A giant among intellectuals
By JOHAN JAAFFAR
Thursday, 23 Feb 2023 9:52 PM MYT
Professor Emeritus Tan Sri Mohd Kamal Hassan was an intellectual with impeccable credentials. He was known for his academic excellence and leadership. A giant among men. His demise on Thursday morning due to complications related to recent surgical procedures was a big loss to the nation. But his legacy will live on.
I have read almost all of his books. However, The Malay Concept of Sejahtera from an Islamic Perspective has had a profound effect on me. I found it interesting for a scholar to “appropriate” what seemed to be a simple Malay concept of sejahtera (literally wellbeing, prosperity) from an Islamic perspective.
In Islam, the idea of inner tranquillity or wellbeing, of joy and happiness, of success or triumph, all of which should be of enduring positive impact on their lives, is from his reading, in consonance with the concept of sejahtera in the Malay language.
The concept according to him applies to various dimensions of life: physical, ecological, psychological, spiritual, intellectual, emotional, economic, political, governance, educational, social, cultural and religious.
He was nearing 80 when he wrote Corruption and Hypocrisy in Malay Muslim Politics: The Urgency of Moral-Ethical Transformation.
Reading the book I found one particular part that affected me immensely. He wrote, “As an old man who is appalled and disgusted with the corrupt politics of his ethnic group, this book is my intellectual wasiat (testament) to the younger generation of the educated elites of the Muslim community in Malaysia – the future leaders of the ummah.”
The book will define his true scholarship and intellectual audacity. He set the agenda very early in the book, that he was dismayed and shamed by two major crises facing the nation: the deplorable moral decay in the area of politics and governance of the nation and the widening internal rift within the Malay-Muslim community since the last five years.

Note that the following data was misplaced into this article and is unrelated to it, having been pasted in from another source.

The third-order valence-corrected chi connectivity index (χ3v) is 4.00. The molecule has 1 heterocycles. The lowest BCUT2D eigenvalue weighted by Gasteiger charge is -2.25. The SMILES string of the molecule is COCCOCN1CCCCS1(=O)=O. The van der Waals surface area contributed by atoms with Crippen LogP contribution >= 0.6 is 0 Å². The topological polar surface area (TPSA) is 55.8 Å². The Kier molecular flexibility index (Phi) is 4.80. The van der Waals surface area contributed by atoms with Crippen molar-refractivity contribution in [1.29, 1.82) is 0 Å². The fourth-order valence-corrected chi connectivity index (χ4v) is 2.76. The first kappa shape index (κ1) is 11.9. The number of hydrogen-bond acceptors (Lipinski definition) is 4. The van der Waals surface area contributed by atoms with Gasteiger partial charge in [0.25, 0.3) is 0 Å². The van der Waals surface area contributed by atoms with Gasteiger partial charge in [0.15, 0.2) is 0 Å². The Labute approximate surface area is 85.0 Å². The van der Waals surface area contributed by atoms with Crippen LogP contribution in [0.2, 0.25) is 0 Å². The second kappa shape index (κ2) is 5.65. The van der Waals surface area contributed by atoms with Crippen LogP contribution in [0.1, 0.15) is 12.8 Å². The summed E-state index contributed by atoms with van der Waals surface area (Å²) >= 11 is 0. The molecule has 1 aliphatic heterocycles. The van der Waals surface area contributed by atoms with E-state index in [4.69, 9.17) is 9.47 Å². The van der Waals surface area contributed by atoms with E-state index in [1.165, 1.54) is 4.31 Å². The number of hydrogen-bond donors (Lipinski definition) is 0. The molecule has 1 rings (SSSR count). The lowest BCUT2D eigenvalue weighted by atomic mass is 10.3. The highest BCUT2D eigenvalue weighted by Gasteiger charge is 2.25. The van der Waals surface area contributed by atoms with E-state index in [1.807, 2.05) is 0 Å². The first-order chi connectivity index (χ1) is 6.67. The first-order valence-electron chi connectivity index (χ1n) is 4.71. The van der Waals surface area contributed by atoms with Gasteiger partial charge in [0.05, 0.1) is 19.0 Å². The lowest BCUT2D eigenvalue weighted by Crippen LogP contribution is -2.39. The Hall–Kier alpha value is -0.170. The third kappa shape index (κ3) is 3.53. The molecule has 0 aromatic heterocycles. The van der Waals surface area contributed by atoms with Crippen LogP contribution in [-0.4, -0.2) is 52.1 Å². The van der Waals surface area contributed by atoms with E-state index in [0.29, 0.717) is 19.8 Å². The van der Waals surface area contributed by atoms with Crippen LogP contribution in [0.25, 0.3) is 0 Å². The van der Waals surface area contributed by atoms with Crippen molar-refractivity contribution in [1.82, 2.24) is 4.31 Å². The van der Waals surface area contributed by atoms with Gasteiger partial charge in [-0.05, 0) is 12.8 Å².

It is a no holds barred book. He wrote frankly and freely. He was like a man obsessed to put forth his argument and to help chart a path for corrections. He spoke about “the advanced state of moral-ethical decadence” and the urgent transformation needed to address that.
He knew he had nothing to lose. He was a scholar and he had to appease no one. He believed it was his moral obligation to talk about corruption which he termed a “phenomenon.”
He opined that the state of corruption and hypocrisy in Malay-Muslim behaviour and culture is symptomatic of the inner crisis of the leaders and followers of political parties.
He wrote about the moral decay as a consequence of among other things, the impact of materialistic modernisation, the pragmatism of political parties, and the materialistic and egoistic character of key political leaders.
He also listed the lack of proper and moral-ethical education in political parties and the impact of the secularised democratic political system as the reasons.
One critical element that most reviewers missed was the bit about the fear of non-Muslim political dominance. Little wonder he was concerned about “the agenda of national integrity” being trampled upon under “the boots of ugly ethno-religious polarisation”.
According to him, racially-motivated political strategies and ethnic-based prejudices are real threats to this country.
He expected Malay-Muslim politicians to follow the tenets of Islam. Islam is against corruption and abuse of power. “Muslims are not supposed to lie,” he said in the interview with me for Sinar Harian in February last year. “Yet it looks like it is stupid of them not to,” he added.
He reiterated the need for this country to be run by “selfless, sincere, competent, tolerant and humble leaders of high integrity, with god-fearing character”.
Is that too tall an order?
Johan Jaaffar is a journalist, editor and for some years chairman of a media company, and is passionate about all things literature and the arts. The views expressed here are entirely his own.